Leave it to the Books…Please
When I was a young girl, I was what you could call a bookworm; I loved reading. Among my favorites were the Goosebumps series, the Babysitter’s club, and of course, Nancy Drew. Nancy Drew was always a particular favorite, not necessarily because of the memorable characters, but because the mysteries were always so suspenseful and had an outlandish Scooby-Doo-like plot twist near the end. However, I never got into the Nancy Drew games, despite my zeal for their written inspiration. I felt like the video game would not mirror the novels’ mystique and appeal.
And now, after playing Nancy Drew: The Mystery of the Clue Bender Society, I can definitely say I was right; there is definitely a lot lost in the book-to-game translation. One thing that is still intact, however, from the book series is the solid story. Nancy Drew: The Mystery of the Clue Bender Society begins with Nancy receiving an invitation to join the prestigious and mysterious Clue Bender Society, which her father believes is a secret society that has helped shaped the course of history. Nancy accepts the invitation and takes a ferry to a mysterious mansion, where she will have to take part in a competition to prove herself as a top-notch sleuth. However, once she arrives, the competition turns serious, as one of the society’s most precious artifacts goes missing, and Nancy ends up having to solve a real mystery.
In true Nancy Drew fashion, the story is pretty hokey and has some pretty severe plot holes and outrageous twists. But as I alluded to before, this is part of the whole charm of the Nancy Drew series, so it’s something fans will surely recognize and appreciate. And if you’re not a seasoned fan, well it might leave you scratching your head.
But story aside, I have to say this title doesn’t have much else going for it. Chief among my complaints is the gameplay. Essentially, the gameplay is a connect-the-dots adventure, and I mean that in the most literal way. In effect, what you have to do is follow a trail of white circles and wait for an X button icon to pop up, which means you’ve found something and can continue following the dots. Once you finish finding all the necessary clues, you’ll be treated to a fairly generic mini-game, which generally consists of solving a very simple puzzle. These generally consist of matching tiles or dropping balls into color-coordinated pots; they are very standard puzzle fare that won’t really surprise or impress most gamers.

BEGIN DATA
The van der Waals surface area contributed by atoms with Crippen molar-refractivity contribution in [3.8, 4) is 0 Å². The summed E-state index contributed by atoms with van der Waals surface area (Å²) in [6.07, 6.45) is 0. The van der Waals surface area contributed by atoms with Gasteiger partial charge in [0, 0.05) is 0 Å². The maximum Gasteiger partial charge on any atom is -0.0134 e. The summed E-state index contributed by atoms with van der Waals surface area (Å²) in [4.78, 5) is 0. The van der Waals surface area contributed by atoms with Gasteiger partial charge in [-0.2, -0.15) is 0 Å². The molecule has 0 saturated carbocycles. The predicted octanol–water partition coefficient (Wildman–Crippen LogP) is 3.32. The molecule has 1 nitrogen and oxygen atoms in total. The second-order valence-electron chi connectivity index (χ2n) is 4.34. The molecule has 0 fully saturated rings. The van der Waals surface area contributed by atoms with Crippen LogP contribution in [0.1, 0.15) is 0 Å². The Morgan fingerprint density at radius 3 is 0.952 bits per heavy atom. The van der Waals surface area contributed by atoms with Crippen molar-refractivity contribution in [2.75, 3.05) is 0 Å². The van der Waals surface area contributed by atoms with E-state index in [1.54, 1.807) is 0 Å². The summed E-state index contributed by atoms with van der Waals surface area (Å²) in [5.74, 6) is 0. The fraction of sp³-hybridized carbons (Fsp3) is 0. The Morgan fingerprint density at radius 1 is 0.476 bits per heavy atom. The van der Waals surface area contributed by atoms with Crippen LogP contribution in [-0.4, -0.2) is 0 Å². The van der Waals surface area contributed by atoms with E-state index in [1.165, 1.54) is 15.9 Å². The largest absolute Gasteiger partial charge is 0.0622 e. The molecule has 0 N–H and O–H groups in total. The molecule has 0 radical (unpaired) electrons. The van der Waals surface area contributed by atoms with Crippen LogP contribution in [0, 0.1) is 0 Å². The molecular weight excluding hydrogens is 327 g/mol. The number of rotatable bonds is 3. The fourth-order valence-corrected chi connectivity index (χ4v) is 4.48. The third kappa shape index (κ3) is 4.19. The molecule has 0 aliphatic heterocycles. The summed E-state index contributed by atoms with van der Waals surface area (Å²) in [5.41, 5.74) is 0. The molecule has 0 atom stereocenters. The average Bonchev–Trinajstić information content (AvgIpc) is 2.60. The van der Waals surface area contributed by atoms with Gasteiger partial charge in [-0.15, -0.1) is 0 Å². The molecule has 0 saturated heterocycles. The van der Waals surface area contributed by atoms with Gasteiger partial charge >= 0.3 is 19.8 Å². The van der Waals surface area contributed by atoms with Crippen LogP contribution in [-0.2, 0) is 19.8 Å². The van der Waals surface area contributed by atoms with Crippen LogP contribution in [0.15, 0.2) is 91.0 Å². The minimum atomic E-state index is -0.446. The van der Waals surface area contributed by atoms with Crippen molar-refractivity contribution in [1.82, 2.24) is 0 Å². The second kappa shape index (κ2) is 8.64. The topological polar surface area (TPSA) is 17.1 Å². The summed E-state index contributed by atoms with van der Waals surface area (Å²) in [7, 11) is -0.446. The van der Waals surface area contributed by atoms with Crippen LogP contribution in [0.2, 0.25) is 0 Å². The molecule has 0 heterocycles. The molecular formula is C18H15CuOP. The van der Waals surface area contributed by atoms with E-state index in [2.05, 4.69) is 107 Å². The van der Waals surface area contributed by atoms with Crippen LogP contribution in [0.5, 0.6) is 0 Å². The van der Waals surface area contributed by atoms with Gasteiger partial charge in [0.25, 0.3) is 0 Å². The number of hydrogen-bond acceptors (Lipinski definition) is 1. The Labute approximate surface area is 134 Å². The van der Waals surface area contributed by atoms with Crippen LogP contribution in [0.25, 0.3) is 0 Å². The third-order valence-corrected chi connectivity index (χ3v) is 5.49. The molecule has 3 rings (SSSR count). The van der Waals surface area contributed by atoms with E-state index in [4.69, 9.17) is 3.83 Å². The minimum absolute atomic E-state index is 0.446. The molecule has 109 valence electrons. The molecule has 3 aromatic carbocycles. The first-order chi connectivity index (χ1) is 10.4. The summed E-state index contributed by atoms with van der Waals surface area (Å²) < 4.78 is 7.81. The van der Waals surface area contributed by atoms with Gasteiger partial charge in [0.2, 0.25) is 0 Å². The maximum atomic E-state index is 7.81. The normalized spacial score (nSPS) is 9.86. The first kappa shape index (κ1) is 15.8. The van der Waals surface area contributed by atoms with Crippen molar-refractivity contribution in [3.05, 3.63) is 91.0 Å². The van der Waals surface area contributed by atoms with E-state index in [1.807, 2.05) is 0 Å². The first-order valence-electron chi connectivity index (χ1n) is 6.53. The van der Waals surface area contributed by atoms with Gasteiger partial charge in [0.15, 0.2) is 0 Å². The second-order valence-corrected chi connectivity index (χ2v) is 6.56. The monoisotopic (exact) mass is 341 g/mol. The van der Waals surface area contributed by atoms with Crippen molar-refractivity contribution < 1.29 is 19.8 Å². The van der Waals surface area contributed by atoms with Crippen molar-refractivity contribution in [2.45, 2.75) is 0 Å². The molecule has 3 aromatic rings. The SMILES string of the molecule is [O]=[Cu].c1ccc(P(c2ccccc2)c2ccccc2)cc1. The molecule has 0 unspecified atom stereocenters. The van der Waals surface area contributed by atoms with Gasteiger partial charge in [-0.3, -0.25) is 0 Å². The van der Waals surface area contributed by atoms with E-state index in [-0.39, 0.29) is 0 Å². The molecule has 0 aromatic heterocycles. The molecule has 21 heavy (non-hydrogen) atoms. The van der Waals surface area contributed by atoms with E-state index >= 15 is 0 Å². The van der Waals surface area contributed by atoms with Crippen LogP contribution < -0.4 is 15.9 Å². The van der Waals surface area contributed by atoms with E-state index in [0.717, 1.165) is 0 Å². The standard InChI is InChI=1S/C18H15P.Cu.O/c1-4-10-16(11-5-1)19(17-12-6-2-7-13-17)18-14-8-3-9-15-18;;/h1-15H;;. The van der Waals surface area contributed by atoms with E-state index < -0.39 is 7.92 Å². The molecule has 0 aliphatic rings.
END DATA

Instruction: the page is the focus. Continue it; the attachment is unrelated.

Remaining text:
After you go through each paint-by-numbers level, you will be treated to a dialogue scene, which will consist of pictures of the characters’ faces and some scrolling text at the bottom. Normally, I would be somewhat upset by the lack of animated cutscenes, but the scrolling dialogue is reminiscent of reading the Nancy Drew novels, so it is permissible in this case.
As far as the length of the game is concerned, this title is relatively short. However, this probably has something to do with the fact that it’s aimed at the younger sect. However, if these gamers were looking for anything beyond the story mode, there really isn’t much here. There is a mini-game free-play mode, but the mini-games crop up enough in regular play that this just seems repetitive. I really wish there could have been more in terms of story extras or even a clue bending multiplayer mode, but alas, no luck there.